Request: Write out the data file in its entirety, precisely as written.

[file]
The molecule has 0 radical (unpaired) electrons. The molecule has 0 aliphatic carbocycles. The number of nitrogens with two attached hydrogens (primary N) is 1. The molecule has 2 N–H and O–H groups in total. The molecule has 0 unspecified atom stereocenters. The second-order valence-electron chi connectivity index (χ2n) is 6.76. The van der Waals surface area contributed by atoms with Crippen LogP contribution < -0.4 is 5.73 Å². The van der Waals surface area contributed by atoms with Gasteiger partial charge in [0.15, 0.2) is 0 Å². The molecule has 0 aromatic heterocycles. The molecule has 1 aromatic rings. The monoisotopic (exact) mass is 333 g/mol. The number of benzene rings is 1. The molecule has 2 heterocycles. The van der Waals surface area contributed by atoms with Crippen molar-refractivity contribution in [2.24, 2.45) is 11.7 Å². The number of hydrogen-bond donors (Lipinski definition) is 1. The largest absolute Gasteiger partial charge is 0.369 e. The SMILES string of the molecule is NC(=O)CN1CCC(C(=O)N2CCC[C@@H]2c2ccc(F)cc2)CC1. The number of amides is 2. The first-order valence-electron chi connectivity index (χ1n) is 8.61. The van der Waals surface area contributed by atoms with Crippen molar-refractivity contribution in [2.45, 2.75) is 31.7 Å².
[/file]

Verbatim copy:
The molecule has 0 radical (unpaired) electrons. The molecule has 0 aliphatic carbocycles. The number of nitrogens with two attached hydrogens (primary N) is 1. The molecule has 2 N–H and O–H groups in total. The molecule has 0 unspecified atom stereocenters. The second-order valence-electron chi connectivity index (χ2n) is 6.76. The van der Waals surface area contributed by atoms with Crippen LogP contribution < -0.4 is 5.73 Å². The van der Waals surface area contributed by atoms with Gasteiger partial charge in [0.15, 0.2) is 0 Å². The molecule has 0 aromatic heterocycles. The molecule has 1 aromatic rings. The monoisotopic (exact) mass is 333 g/mol. The number of benzene rings is 1. The molecule has 2 heterocycles. The van der Waals surface area contributed by atoms with Crippen molar-refractivity contribution in [2.24, 2.45) is 11.7 Å². The number of hydrogen-bond donors (Lipinski definition) is 1. The largest absolute Gasteiger partial charge is 0.369 e. The SMILES string of the molecule is NC(=O)CN1CCC(C(=O)N2CCC[C@@H]2c2ccc(F)cc2)CC1. The number of amides is 2. The first-order valence-electron chi connectivity index (χ1n) is 8.61. The van der Waals surface area contributed by atoms with Crippen molar-refractivity contribution in [2.45, 2.75) is 31.7 Å².